The one conservative radio show I do find myself enjoying is hosted by Dennis Prager. At the Thanksgiving dinner of American radio personalities (Limbaugh is your jittery brother-in-law, Michael Savage is your racist uncle, Hugh Hewitt is Hugh Hewitt) Dennis Prager is the turkey-carving patriarch trying to keep the conversation moderately high-minded. While Prager obviously doesn’t like liberals — “The gaps between the left and right on almost every issue that matters are in fact unbridgeable,” he has said — he often invites them onto his show for debate, which is rare among right-wing hosts. Yet his gently exasperated take on the Obama–Netanyahu matchup was among the least charitable: “Those who do not confront evil resent those who do.”

Artwork: Camels, Jerusalem (detail) copyright Martin Parr/Magnum Photos
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"We all know in France that as soon as a politician starts saying that some problem will be solved at the European level, that means no one is going to do anything."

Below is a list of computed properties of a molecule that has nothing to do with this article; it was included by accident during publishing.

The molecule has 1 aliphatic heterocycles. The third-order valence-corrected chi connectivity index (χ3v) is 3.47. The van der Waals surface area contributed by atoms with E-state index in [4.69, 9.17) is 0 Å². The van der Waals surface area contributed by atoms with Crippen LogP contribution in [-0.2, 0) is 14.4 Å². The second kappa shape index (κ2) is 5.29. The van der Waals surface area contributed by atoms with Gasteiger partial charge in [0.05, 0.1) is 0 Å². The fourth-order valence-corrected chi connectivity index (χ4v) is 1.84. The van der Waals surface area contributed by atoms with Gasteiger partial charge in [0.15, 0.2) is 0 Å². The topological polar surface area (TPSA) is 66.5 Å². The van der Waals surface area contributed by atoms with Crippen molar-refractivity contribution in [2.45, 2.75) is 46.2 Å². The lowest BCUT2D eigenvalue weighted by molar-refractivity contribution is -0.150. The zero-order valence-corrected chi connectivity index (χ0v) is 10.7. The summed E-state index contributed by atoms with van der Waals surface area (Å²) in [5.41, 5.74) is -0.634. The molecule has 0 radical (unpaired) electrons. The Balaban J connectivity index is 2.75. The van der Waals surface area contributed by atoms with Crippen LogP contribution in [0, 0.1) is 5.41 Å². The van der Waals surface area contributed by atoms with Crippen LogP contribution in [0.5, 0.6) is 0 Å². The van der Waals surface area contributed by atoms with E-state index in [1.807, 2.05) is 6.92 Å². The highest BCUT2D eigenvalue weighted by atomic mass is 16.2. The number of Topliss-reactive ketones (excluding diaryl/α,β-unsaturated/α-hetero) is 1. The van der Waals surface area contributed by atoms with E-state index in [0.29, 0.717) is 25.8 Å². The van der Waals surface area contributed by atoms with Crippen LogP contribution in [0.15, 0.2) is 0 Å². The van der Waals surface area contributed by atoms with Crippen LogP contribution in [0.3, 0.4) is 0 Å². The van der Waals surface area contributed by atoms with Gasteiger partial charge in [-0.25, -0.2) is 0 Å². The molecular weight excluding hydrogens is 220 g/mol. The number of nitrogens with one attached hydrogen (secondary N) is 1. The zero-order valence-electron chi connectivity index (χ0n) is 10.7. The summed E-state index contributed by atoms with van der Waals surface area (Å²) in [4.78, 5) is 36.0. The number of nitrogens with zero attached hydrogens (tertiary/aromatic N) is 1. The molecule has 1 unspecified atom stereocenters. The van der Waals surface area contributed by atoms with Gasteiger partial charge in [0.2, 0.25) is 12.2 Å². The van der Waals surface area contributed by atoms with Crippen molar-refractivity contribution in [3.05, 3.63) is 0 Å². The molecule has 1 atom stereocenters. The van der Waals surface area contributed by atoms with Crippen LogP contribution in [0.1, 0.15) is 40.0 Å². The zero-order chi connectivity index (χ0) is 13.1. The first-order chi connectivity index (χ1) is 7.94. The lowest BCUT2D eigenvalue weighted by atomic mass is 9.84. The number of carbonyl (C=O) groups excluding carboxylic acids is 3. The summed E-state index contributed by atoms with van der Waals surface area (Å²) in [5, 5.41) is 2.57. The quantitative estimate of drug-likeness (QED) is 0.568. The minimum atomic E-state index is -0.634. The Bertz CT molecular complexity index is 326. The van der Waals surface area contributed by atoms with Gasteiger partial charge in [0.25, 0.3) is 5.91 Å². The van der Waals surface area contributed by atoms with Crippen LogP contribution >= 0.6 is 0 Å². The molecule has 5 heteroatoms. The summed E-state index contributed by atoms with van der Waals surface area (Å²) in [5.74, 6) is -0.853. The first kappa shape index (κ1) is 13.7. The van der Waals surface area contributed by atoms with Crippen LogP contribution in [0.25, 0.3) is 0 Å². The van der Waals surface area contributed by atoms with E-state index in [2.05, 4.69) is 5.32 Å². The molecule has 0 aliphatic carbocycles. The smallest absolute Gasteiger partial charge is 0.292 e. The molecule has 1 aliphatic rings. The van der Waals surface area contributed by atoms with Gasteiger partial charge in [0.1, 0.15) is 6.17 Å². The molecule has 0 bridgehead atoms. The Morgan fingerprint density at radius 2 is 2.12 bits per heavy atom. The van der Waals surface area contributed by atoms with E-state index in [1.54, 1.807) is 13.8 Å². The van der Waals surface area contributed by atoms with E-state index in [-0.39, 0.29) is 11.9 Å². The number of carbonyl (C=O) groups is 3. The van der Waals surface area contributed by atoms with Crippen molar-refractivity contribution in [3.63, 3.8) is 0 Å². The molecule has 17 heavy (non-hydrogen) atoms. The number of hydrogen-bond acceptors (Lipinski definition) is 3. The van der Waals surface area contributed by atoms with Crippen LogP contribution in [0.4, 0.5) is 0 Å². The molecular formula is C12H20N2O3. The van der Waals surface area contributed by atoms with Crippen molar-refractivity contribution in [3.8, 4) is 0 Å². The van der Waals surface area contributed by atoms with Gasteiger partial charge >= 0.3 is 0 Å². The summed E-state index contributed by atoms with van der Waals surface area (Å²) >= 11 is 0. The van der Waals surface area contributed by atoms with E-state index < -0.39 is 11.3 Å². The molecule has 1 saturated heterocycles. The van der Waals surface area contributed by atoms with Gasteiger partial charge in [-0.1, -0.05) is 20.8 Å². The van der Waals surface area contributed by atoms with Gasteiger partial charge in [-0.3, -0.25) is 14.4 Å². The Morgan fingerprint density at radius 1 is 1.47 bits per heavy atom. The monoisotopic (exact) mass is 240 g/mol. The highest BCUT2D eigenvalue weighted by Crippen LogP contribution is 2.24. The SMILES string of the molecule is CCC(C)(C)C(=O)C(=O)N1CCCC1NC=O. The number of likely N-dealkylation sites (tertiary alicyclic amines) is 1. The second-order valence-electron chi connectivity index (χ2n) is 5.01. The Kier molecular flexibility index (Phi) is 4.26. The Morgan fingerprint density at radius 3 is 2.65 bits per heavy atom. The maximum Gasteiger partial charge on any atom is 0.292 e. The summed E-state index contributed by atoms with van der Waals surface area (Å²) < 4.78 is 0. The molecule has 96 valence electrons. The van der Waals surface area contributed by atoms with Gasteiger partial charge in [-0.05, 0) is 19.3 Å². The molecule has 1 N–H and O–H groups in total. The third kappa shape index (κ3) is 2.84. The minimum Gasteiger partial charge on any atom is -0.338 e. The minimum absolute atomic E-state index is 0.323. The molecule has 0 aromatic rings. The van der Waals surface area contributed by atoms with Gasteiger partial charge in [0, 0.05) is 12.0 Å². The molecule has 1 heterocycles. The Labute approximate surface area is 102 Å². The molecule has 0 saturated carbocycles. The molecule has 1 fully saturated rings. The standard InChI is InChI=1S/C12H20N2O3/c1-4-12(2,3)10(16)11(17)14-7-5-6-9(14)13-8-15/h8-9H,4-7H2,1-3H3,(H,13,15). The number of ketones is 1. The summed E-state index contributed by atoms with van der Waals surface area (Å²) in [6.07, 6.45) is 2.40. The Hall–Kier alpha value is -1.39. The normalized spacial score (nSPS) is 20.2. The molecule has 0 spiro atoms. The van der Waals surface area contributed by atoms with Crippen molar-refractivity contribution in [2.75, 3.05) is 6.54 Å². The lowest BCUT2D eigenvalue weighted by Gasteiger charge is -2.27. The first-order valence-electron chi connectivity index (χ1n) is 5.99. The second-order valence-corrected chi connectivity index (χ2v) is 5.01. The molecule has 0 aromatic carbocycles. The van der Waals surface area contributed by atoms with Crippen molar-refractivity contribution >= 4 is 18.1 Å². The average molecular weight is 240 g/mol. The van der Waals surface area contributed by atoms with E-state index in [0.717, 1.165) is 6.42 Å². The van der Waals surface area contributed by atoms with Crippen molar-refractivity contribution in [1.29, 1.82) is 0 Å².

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Even if federal gun-control advocates got everything they wanted, they couldn’t prevent America’s most popular rifle from being made, sold, and used. Understanding why this is true requires an examination of how the firearm is made.
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"I wanted to more fully understand why conservative politics had become synonymous with no-questions-asked support of Israel."
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Average number of Americans who are injured by chain saws each year:

36,000

A farmer in Kenya bit a python who tried to eat him.

A former prison in Philadelphia that has served as a horror-movie set was being prepared as a detention center for protesters arrested at the upcoming Democratic National Convention, and presumptive Republican presidential nominee Donald Trump fired his campaign manager.

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Matt was happy enough to sustain himself on the detritus of a world he saw as careening toward self-destruction, and equally happy to scam a government he despised. 'I’m glad everyone’s so wasteful,' he told me. 'It supports my lifestyle.'